Economic recovery is the keynote of finance minister Tito Mboweni’s every public statement – but will the government tackle the one thing that’s most likely to help South Africa’s millions of unemployed young people: getting rid of the minimum wage?

In August, Treasury’s Towards an Economic Strategy for South Africa listed‘a number of challenges’ to small business in the country, which included – in bold – the criticism, ‘Rigidities in labour market institutions and regulations raise costs for SMMEs’.

This basic observation is heresy to the ultra-left bulk of the tripartite alliance, but socialists are even more offended by what followed, in particular that ‘the introduction of the National Minimum Wage could potentially have an adverse effect on small businesses who cannot afford the increase.’

Tito Mboweni’s implied call through the Treasury document to halt the ‘new dawn’ minimum wage is widely predicted to be ‘the one thing’ the minister of finance wants but will not get. Nedlac, long headed by Ramaphosa, called for the minimum wage law in the first place and will (try) to force its implementation through. Evidence-based arguments that this further jeopardizes SA’s 55%+ unemployed youth be damned.

Critics have been vocal. Peter Bruce called the minimum wage ‘stupid’. Adriaan Basson, editor-in-chief of News24, wrote that ‘South Africa has one of the highest legislated minimum wages in the world, which makes us uncompetitive for big companies to invest here.’

Yet, in fact, at R3 500 per month, or R20 per hour, South Africa has one of the lower minimum wages in the world. By comparison, the UK’s national minimum wage is £8.21 per hour or eight times more than SA’s. Brazil, Turkey and (Jakarta) Indonesia each have a higher legislated minimum wage than SA, though their implementation levels are (like ours) at world record lows.

A real effort at backing Mboweni’s criticism starts by checking what made anyone think R3 500 in the middle of an unemployment crisis would be a good idea in the first place. That requires reading A National Minimum Wage for South Africa, a 2016 Treasury document produced for Ramaphosa.

‘[T]he approach we find most appropriate for SA,’ said the report, ‘is based on the UK’. Basson was therefore right to think that international comparison is germane to minimum wage debate, but insight follows detail; so exactly what do we learn from the global trendsetting UK?

The UK Labour government imposed a minimum wage in 1998 and subsequently grew its economy while reducing unemployment, forcing the Economist and conservative politicians to rethink their attitude. Key to the UK’s success was that it disciplined the minimum wage in relation to the median wage, which is the wage of the worker in the middle of the income distribution and is practically always lower than the average income.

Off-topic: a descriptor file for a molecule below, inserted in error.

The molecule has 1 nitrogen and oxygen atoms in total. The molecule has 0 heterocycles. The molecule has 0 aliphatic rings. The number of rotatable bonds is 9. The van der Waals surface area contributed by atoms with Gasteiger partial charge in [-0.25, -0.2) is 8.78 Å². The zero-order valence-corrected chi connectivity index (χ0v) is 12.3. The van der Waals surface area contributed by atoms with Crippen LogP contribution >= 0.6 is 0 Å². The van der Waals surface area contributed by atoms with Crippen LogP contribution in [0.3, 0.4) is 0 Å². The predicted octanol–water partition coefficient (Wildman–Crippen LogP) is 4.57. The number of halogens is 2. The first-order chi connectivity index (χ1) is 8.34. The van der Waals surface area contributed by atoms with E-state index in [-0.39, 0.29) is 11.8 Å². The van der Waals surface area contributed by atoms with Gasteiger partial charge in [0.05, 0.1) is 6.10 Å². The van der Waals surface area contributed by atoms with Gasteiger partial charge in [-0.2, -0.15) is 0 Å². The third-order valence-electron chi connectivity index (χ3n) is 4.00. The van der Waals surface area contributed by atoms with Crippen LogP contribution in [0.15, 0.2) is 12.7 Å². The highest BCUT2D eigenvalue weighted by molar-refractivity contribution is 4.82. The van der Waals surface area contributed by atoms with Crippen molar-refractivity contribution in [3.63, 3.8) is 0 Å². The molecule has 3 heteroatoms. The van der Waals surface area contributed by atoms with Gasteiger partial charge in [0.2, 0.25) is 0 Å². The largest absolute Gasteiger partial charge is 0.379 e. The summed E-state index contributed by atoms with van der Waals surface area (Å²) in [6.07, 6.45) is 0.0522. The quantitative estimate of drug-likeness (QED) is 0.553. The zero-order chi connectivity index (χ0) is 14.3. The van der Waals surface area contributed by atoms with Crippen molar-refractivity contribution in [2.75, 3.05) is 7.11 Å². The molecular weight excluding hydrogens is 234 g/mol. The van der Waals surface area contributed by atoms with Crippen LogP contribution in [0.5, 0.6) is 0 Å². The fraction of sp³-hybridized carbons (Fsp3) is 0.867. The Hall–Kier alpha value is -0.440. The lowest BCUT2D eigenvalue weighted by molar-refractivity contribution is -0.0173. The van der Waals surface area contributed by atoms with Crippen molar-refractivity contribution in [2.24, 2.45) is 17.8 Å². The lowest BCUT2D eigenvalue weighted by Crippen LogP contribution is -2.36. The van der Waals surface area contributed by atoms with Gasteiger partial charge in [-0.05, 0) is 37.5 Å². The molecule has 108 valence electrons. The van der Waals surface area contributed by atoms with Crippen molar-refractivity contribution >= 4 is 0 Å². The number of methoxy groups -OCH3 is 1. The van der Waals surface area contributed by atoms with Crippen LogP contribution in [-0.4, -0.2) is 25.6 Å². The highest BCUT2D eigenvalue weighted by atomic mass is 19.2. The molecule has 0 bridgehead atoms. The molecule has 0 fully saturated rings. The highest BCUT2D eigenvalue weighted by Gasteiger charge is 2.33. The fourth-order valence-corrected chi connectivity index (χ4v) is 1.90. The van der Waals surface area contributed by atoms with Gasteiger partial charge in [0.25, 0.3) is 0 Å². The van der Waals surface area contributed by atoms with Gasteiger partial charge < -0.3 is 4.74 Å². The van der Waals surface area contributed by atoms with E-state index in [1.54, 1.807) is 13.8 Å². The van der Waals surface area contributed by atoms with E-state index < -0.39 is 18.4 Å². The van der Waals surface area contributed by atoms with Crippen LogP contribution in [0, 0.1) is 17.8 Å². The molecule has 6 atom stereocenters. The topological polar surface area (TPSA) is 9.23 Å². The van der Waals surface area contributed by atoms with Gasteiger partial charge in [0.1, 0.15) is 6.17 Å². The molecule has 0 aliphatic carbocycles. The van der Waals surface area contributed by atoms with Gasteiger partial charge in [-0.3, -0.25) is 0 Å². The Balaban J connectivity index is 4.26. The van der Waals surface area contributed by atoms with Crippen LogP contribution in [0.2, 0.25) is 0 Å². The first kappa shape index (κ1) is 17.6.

In 1998, the UK minimum wage was set at 40% of the median. The equivalent in SA would be a minimum wage of R1 400 per month. Since things have gone so well so far, Boris Johnson’s Conservatives want to raise the minimum to 60% of the median. That would be R2 100 here.

Understanding Ramaphosa’s panel’s inspiration – UK success – also highlights the problem. Relative to the median wage, our minimum is higher than anything implemented in human history – a hard fact anyone can check.

And that is only part of the story since median wage rates totally overlook the unemployed. If you factor unemployment back into in the minimum-median level you find that by a simple quantitative measure SA’s ‘new dawn’ labour law is nominally the most anti-‘elementary’ workers in the world.

Cameron Morajane, director of the CCMA, said the ‘new dawn’ minimum will cause ‘more referrals on large-scale retrenchments‘. William Thomson, acting commissioner of the CCMA, said that job cuts have ‘far more‘ to do with the minimum wage – in our economic context – than with global breakthroughs in automation.

Why not take inspiration from Nigeria whose minimum wage is R1 200 per month instead? Make our minimum wage the same as Africa’s largest economy in absolute terms, or make it the same as the world’s trend-setter in minimum-to-median relative terms – either way our minimum wage would be between R1 200 and R1 400. Geared for growth.

Instead we are geared for reducing ‘income inequality’ even if that means annihilating low-skilled jobs. Bashing inequality sounds nice but it can backfire.

Here is an example from BUSA which called for companies to be forced to publicize pay differentials. Thus high levels of income inequality can be named and shamed at company level, which sounds virtuous indeed.

But BusinessTech did a study of the JSE top 25 companies that indicates just why one might admire high inequality enterprise rather than shame it. Shoprite’s CEO earns R50 million per annum, more than 600 times the average salary across its 140 000 employees. There is high inequality precisely because there are so many jobs that can be done by unskilled labour.

On the other end is Remgro, an investment holding company, which has the lowest income inequality on record. Its CEO actually earns less than the average employee, at R20.5 million and R24.5 million respectively. Number of employees: 173.

Inequality reduction would destroy Shoprite while leaving Remgro be. Would Ramaphosa really want that if he knew it? Surely not. Anti-inequality dogma has evident anti-poor consequences, evidence very few can afford to overlook.

Treasury was right to criticize the absurdly high national minimum wage. This criticism must get traction in the Union Buildings. The future productivity of the country is literally at stake.

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